QuoteOriginally posted by Silent Street Quote
I'll be brief with this post, as it's a long weekend and camping is on the cards.

The "piece of glass" you saw unscrews from the knurled ring that holds the caboodle to the viewfinder. Take it to an optometrist who will be able to put it on a thingy a bit like a microscope in appearance, which measures the strength of glass correction. He could even be quizzed about the prospect of having a custom dioptric lens made for you, if you actually wear glasses (?).


I'm sure the Big Apple has more facilities for a Pentax 67 go undergo an examination under the skin, moreso than we have here in Australia, which is a big worry (people actually have sent their P67s to the US for repair, at enormous expense of freight, something like AU$340 insured, one way ).
Ha, I think I will do that--luckily I have an optometrist in the family! I wear contacts, but I'd think that wouldn't have any effect since there's no glass lens involved? Was wondering about that actually.

10-23-2020, 03:38 PM   #9
New Member




Join Date: Oct 2020
Posts: 4
Original Poster
QuoteOriginally posted by StephenMerola Quote
So now with the lens set to Auto is the viewfinder brighter? It should be. Also, moving the aperture ring should now have no affect because the lens will only stop down once the shutter is fired.
I actually just realized that it was in fact set to Auto the whole time....

I guess for some reason i thought that the lever hovering over "manual", that meant it was set to manual And now I suppose I'm back to being unhappy with the focusing screen! I'm not even sure what the difference between the auto/manual settings for this type of lens is?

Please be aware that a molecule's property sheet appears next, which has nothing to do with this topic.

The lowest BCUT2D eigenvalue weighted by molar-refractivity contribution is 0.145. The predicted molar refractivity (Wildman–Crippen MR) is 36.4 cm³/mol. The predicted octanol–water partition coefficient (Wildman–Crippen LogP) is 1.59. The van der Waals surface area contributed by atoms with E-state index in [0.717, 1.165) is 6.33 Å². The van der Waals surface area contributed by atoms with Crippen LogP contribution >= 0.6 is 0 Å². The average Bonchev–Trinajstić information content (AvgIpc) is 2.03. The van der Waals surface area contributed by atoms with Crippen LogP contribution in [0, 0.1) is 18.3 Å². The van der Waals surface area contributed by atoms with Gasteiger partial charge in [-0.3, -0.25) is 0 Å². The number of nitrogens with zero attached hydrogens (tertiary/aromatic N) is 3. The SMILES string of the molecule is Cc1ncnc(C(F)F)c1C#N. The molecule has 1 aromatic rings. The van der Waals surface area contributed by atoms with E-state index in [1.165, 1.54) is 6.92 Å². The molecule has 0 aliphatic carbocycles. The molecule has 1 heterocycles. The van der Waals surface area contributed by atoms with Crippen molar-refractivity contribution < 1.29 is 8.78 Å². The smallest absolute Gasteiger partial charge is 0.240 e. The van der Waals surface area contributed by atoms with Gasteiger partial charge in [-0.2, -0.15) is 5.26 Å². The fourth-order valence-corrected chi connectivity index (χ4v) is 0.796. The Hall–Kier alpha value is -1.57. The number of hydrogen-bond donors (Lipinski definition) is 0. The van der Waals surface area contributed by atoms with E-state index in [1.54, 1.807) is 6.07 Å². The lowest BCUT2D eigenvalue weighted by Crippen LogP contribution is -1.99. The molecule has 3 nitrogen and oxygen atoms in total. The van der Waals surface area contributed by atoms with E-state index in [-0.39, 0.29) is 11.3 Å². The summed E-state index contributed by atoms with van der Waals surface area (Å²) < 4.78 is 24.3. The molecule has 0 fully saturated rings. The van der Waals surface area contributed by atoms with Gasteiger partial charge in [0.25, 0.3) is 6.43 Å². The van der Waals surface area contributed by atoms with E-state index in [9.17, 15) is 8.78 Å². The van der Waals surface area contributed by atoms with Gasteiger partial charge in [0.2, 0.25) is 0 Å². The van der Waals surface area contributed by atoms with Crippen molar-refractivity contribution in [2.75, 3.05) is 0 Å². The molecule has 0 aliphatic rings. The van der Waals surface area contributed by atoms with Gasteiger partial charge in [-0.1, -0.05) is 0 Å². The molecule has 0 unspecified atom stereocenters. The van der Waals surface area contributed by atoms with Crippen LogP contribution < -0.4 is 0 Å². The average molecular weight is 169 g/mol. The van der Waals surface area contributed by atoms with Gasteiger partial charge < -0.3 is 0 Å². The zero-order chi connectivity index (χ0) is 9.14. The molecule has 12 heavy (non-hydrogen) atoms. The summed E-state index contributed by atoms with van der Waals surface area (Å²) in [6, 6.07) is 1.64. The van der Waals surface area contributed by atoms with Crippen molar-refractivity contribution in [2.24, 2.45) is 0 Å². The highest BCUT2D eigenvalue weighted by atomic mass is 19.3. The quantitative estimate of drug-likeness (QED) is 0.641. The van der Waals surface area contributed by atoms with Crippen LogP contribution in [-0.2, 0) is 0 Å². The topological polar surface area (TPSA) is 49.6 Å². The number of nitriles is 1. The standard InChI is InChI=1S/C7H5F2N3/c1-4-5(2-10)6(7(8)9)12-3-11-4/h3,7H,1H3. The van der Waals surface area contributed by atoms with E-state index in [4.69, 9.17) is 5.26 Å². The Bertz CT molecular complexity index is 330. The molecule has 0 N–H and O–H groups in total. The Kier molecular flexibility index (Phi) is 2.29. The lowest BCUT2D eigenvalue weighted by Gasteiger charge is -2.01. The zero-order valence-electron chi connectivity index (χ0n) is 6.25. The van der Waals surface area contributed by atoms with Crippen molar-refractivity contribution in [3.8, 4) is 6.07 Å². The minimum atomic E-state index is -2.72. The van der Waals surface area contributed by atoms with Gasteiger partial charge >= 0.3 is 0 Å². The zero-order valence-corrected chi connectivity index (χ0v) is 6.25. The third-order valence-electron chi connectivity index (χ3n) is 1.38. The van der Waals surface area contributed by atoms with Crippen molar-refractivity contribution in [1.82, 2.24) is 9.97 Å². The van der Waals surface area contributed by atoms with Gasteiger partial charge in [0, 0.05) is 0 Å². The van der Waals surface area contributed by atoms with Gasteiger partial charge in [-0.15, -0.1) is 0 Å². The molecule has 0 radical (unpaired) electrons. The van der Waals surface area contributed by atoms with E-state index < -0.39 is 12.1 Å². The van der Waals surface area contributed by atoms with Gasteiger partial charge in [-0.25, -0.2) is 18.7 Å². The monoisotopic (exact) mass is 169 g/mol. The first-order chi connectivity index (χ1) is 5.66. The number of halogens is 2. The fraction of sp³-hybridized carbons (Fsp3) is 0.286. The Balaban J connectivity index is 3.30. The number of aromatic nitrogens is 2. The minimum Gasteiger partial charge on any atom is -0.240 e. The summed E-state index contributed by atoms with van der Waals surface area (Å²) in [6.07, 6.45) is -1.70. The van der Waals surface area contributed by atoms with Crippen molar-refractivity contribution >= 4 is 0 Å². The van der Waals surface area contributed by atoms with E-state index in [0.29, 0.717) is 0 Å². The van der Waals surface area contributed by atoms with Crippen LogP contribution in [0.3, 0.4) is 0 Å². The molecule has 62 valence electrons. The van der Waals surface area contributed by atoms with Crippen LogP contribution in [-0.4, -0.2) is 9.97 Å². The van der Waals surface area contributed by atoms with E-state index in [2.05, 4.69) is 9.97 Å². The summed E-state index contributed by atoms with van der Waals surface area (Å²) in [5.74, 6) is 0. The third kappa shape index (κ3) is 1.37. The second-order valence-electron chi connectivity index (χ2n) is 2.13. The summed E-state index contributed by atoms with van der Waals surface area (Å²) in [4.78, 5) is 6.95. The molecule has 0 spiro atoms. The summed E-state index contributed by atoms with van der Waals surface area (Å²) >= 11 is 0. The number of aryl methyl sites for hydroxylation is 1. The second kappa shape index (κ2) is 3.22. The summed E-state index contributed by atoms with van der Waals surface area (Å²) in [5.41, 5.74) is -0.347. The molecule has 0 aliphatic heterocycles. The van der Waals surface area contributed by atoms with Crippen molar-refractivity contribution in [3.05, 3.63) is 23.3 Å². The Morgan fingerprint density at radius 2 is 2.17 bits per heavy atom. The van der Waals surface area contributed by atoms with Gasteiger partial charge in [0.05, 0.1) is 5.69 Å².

10-24-2020, 02:15 AM   #10
Site Supporter
Site Supporter
johnha's Avatar

Join Date: Apr 2012
Location: Lancashire, UK
Photos: Albums
Posts: 1,083
In Auto the aperture remains fully open for focusing and metering only stopping down to the value selected on the aperture ring during the exposure.

In Manual, the aperture is always stopped down to that selected on the aperture ring.

At anything other than the widest aperture (i.e. f/4.5) using the lens in MAN will result in a darker focussing screen (depending on the aperture set). When switching to AUTO, you may need to lift the tip of the AUTO/MAN switch gently to lock it in place.
10-24-2020, 09:36 AM   #11
Pentaxian
Wheatfield's Avatar

Join Date: Apr 2008
Location: The wheatfields of Canada
Posts: 12,416
I found the 75mm lens to be the most difficult one that I had to get accurate focus from.
10-25-2020, 05:37 PM   #12
Pentaxian
Silent Street's Avatar

Join Date: Nov 2011
Location: Alice Springs/NT AUS
Photos: Albums
Posts: 1,032
QuoteOriginally posted by LoganJ Quote
Ha, I think I will do that--luckily I have an optometrist in the family! I wear contacts, but I'd think that wouldn't have any effect since there's no glass lens involved? Was wondering about that actually.
Your contacts will have a correction factor and it could well be found there is a mismatch between them and the lens fitted to the viewfinder of the 67.
Reply

Bookmarks
  • Submit Thread to Facebook Facebook
  • Submit Thread to Twitter Twitter
  • Submit Thread to Digg Digg
Tags - Make this thread easier to find by adding keywords to it!
645d, 645z, 6x7, calibration, camera, correction, examples, f4, focus, issues, lens, look, medium format, pentax, pentax 6x7 issues, pentax help, photography, polariser, screen, troubleshooting, viewfinder
Thread Tools Search this Thread
Search this Thread:

Advanced Search


Similar Threads
Thread Thread Starter Forum Replies Last Post
For Sale: Pentax 6x7 300mm F4.0 and Pentax 6x7 200mm F4.0 MightyMike Photographic Equipment for Sale 55 6 Days Ago 08:03 AM
For Sale - Sold: Pentax 6x7 300mm F4.0, 6x7 200mm F4.0, 645-A 200mm F4.0 MightyMike Sold Items 58 12-27-2019 12:30 PM
6x7 75mm f4.5 lens cap sandy_ada Pentax Medium Format 3 12-30-2017 07:05 PM
For Sale - Sold: Pentax SMC 6x7 75mm f4.5 Shift lens Rorschach Sold Items 3 10-04-2013 06:29 AM
Manual Lens focusing issues (focusing screen) Akarak Troubleshooting and Beginner Help 15 01-25-2013 06:56 PM



All times are GMT -7. The time now is 10:15 AM. | See also: NikonForums.com, CanonForums.com part of our network of photo forums!
  • Red (Default)
  • Green
  • Gray
  • Dark
  • Dark Yellow
  • Dark Blue
  • Old Red
  • Old Green
  • Old Gray
  • Dial-Up Style
Hello! It's great to see you back on the forum! Have you considered joining the community?
register
Creating a FREE ACCOUNT takes under a minute, removes ads, and lets you post! [Dismiss]
Top